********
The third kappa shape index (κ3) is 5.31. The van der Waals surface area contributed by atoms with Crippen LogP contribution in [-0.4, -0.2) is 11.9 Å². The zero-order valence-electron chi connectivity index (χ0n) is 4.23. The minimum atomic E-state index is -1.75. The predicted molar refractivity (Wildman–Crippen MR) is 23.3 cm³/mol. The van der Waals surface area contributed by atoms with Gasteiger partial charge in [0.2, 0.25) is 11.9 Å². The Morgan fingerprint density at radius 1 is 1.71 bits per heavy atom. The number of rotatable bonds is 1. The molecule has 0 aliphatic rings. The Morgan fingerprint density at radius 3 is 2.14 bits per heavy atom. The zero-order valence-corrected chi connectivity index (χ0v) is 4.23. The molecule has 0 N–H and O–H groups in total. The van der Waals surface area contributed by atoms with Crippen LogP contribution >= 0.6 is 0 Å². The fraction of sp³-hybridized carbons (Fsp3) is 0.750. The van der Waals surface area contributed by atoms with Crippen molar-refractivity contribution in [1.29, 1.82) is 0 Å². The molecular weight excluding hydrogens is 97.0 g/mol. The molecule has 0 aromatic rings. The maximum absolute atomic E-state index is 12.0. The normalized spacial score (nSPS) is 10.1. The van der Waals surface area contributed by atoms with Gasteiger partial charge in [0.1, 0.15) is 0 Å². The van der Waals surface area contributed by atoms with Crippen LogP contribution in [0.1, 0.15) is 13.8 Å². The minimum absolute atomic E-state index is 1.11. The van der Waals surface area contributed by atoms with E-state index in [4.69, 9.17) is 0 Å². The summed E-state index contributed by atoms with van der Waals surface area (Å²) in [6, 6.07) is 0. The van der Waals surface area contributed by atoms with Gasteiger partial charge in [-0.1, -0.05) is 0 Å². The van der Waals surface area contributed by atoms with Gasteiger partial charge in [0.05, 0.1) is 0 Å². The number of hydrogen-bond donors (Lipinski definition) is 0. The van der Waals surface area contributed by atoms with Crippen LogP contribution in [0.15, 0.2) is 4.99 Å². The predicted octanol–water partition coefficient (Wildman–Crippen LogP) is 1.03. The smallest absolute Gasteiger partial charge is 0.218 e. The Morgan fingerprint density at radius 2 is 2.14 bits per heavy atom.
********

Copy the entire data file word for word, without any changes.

The third kappa shape index (κ3) is 5.31. The van der Waals surface area contributed by atoms with Crippen LogP contribution in [-0.4, -0.2) is 11.9 Å². The zero-order valence-electron chi connectivity index (χ0n) is 4.23. The minimum atomic E-state index is -1.75. The predicted molar refractivity (Wildman–Crippen MR) is 23.3 cm³/mol. The van der Waals surface area contributed by atoms with Gasteiger partial charge in [0.2, 0.25) is 11.9 Å². The Morgan fingerprint density at radius 1 is 1.71 bits per heavy atom. The number of rotatable bonds is 1. The molecule has 0 aliphatic rings. The Morgan fingerprint density at radius 3 is 2.14 bits per heavy atom. The zero-order valence-corrected chi connectivity index (χ0v) is 4.23. The molecule has 0 N–H and O–H groups in total. The van der Waals surface area contributed by atoms with Crippen LogP contribution >= 0.6 is 0 Å². The fraction of sp³-hybridized carbons (Fsp3) is 0.750. The van der Waals surface area contributed by atoms with Crippen molar-refractivity contribution in [1.29, 1.82) is 0 Å². The molecular weight excluding hydrogens is 97.0 g/mol. The molecule has 0 aromatic rings. The maximum absolute atomic E-state index is 12.0. The normalized spacial score (nSPS) is 10.1. The van der Waals surface area contributed by atoms with Gasteiger partial charge in [0.1, 0.15) is 0 Å². The van der Waals surface area contributed by atoms with Crippen LogP contribution in [0.1, 0.15) is 13.8 Å². The minimum absolute atomic E-state index is 1.11. The van der Waals surface area contributed by atoms with E-state index in [4.69, 9.17) is 0 Å². The summed E-state index contributed by atoms with van der Waals surface area (Å²) in [6, 6.07) is 0. The van der Waals surface area contributed by atoms with Gasteiger partial charge in [-0.1, -0.05) is 0 Å². The van der Waals surface area contributed by atoms with Gasteiger partial charge in [0.05, 0.1) is 0 Å². The number of hydrogen-bond donors (Lipinski definition) is 0. The van der Waals surface area contributed by atoms with Crippen LogP contribution in [0.15, 0.2) is 4.99 Å². The predicted octanol–water partition coefficient (Wildman–Crippen LogP) is 1.03. The smallest absolute Gasteiger partial charge is 0.218 e. The Morgan fingerprint density at radius 2 is 2.14 bits per heavy atom.